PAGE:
Here are some tips to help you possibly save some money or put it where you need it more. I like tools :)
- A corded drill (cordless sucks unless you can't get to an outlet) will be just fine for 99.9% of drilling if you practice and learn how to keep it straight. A drill press is nice to have but a good hand drill is more versatile.
- Stick to a normal punch and a hammer, you have way more control over the marks
- Digital calipers are OK but I don't trust them and you need to always re-zero them. A 6" dial caliper is all you need (mine is a Mac tools one worth 50 bucks) but you will need to learn how to read it. From what I've seen they are way less of a headache in the end and I've used both dial and electronic.
- Usually countersinks are one huge size and you go as deep as you need, stop, re-check, etc. They are categorized by the degree of the cut, get whatever angle your screw heads are. Most screws are 30-some degrees but don't quote me on that. I can't say for sure what the head angle is off the top of my head but you only need one countersink
- You can use any drill bit larger than the hole you made for de-burring (spin it by hand a few times)
- For a rotary tool don't go with the Dremel. Many have had bad experiences, myself included. Stick to the one you have in your list and use as many Dremel accessories with it as you can fit (the accessories have always been good to me). I've been using a $40 knockoff rotary tool and it's been WAY better than the high dollar Dremel, to put things in perspective.
- For a file set get this (http://www.amazon.ca/Nicholson-Gen-Files-File-Sets/dp/B00018ADSA/ref=sr_1_3?s=hi&ie=UTF8&qid=1385851073&sr=1-3&keywords=nicholson+file+set) along with a full sized Flat Smooth and stick to known brands. I've worked with Nicholson for years. Also get a set of needle files. Can't go wrong with too many files.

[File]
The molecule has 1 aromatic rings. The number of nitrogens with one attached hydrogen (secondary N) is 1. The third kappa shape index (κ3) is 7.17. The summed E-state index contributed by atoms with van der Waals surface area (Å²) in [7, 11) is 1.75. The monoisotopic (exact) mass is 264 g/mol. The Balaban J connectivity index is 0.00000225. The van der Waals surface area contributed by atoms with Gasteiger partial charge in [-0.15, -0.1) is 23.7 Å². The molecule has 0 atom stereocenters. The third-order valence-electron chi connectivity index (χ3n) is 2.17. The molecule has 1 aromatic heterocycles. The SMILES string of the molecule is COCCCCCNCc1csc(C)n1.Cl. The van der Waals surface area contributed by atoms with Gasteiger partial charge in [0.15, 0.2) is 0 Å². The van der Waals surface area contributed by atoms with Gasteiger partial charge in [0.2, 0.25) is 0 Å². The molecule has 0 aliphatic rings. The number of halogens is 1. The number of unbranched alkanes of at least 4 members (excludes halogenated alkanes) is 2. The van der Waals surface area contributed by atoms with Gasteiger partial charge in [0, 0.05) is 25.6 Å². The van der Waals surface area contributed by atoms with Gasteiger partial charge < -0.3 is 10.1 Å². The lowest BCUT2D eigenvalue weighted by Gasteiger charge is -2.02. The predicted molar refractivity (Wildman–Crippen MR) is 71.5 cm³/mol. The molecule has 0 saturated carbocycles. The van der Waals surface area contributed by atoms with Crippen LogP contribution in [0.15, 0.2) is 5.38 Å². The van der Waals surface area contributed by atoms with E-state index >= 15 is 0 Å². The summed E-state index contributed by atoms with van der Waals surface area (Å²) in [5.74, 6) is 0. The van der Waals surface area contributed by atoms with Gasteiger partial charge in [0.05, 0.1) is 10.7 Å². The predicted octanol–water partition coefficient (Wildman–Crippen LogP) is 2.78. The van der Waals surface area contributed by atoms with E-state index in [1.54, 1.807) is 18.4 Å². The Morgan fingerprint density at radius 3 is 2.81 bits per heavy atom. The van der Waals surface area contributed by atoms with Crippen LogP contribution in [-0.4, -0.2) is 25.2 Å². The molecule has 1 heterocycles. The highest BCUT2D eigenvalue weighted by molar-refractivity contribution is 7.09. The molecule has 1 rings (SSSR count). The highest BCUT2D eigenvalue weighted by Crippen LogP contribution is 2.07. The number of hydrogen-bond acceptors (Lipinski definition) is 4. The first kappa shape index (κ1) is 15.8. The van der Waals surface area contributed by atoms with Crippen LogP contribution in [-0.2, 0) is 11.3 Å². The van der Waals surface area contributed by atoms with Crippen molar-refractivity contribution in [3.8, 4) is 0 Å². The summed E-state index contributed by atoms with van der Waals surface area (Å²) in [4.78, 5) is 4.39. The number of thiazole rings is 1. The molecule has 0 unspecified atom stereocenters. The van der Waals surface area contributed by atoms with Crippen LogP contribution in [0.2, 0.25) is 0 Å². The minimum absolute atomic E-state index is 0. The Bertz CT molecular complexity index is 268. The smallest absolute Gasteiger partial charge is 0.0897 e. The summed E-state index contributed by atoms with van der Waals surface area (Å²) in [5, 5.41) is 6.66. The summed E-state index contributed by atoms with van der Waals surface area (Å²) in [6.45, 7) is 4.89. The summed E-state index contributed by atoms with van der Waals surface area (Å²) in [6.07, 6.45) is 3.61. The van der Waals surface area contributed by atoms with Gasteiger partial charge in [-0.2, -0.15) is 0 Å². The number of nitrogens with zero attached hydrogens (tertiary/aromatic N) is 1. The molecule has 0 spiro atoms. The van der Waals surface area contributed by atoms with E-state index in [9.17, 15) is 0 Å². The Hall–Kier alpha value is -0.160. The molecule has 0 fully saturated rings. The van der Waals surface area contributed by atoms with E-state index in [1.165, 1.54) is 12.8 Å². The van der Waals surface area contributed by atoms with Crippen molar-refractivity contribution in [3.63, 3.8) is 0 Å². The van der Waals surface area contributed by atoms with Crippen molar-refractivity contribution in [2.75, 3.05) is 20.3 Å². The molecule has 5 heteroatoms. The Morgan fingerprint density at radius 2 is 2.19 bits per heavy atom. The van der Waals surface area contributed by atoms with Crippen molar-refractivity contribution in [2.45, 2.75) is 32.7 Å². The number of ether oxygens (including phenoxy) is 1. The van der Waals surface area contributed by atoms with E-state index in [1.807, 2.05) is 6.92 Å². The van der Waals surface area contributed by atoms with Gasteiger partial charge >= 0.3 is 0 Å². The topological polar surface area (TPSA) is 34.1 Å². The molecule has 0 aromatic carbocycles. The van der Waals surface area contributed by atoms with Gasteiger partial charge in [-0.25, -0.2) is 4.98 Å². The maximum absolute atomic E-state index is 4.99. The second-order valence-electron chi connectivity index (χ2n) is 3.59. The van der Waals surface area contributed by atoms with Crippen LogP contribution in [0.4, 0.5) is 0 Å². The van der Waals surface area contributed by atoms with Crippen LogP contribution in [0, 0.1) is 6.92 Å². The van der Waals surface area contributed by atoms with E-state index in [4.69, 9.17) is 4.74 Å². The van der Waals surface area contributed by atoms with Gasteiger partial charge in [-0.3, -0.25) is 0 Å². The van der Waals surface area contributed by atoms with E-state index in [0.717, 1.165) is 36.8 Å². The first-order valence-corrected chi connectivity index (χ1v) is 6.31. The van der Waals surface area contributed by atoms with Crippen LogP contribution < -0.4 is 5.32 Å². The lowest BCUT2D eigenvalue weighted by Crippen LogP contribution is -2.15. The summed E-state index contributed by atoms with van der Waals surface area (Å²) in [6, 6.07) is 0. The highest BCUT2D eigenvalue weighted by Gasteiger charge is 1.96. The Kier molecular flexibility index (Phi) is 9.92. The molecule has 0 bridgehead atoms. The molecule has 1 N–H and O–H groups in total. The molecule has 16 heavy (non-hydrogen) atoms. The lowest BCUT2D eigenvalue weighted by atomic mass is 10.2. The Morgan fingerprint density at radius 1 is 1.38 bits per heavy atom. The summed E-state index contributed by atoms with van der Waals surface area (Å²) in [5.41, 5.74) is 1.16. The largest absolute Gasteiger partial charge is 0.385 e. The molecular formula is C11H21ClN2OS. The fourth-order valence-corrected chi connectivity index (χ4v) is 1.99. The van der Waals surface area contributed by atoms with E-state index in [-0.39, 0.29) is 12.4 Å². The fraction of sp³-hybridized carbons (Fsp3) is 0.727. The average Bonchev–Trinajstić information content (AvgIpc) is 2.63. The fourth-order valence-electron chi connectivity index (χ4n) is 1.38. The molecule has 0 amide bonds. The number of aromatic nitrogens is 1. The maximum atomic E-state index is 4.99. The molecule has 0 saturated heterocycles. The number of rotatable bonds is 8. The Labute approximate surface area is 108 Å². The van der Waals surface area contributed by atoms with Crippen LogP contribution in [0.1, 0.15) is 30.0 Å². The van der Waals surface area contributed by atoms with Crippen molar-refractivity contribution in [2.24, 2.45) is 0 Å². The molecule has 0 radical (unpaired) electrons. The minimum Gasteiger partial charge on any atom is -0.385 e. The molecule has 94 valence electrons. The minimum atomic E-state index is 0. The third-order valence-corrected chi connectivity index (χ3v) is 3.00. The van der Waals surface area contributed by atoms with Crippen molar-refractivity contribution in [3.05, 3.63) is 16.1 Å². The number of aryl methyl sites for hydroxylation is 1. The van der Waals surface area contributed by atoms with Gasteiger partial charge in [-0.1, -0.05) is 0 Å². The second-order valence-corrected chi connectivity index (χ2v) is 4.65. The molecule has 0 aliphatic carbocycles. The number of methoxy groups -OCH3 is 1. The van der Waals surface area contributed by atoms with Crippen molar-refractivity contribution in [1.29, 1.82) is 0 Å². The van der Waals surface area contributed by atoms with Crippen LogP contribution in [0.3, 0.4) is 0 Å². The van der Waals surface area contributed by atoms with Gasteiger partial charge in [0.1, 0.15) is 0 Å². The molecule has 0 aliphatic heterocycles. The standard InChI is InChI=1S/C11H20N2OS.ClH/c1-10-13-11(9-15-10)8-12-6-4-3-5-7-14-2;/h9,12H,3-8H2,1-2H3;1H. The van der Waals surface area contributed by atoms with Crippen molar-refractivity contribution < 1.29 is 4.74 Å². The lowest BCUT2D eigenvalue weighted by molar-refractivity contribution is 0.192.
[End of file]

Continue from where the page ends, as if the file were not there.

- Fin snips are not needed most of the time unless you're doing construction because the cuts are rough and it bends the metal. Use the rotary tool for most cuts
- Invest in a large and good quality set of drill bits, take care of them and they will last for years (not cheap though, a full set is over $100)
- Get some cutting oil or gun oil for drilling and cutting hard materials
- Safety glasses and face shield, always wear at least the glasses even when just drilling or soldering. You only have one set of eyes.
- If you don't have a 6" bench vise with soft jaws (mine are home made from wood and glue), get one.
- Get as many different sized clamps and C-clamps as you can afford, they always come in handy.
- Get a variety of quality sand paper and keep it after it wears out. You can still use worn pieces to do final polishing on things as it won't remove much material.
- nikongod is right about the square, they come in handy!
That's about it, hope it helps! Buying all these at once would be quite expensive but just get what you need now and keep adding tools to the collection. Took me years to be able to make pretty much anything in my garage.
Edited by ady1989 - 11/30/13 at 2:55pm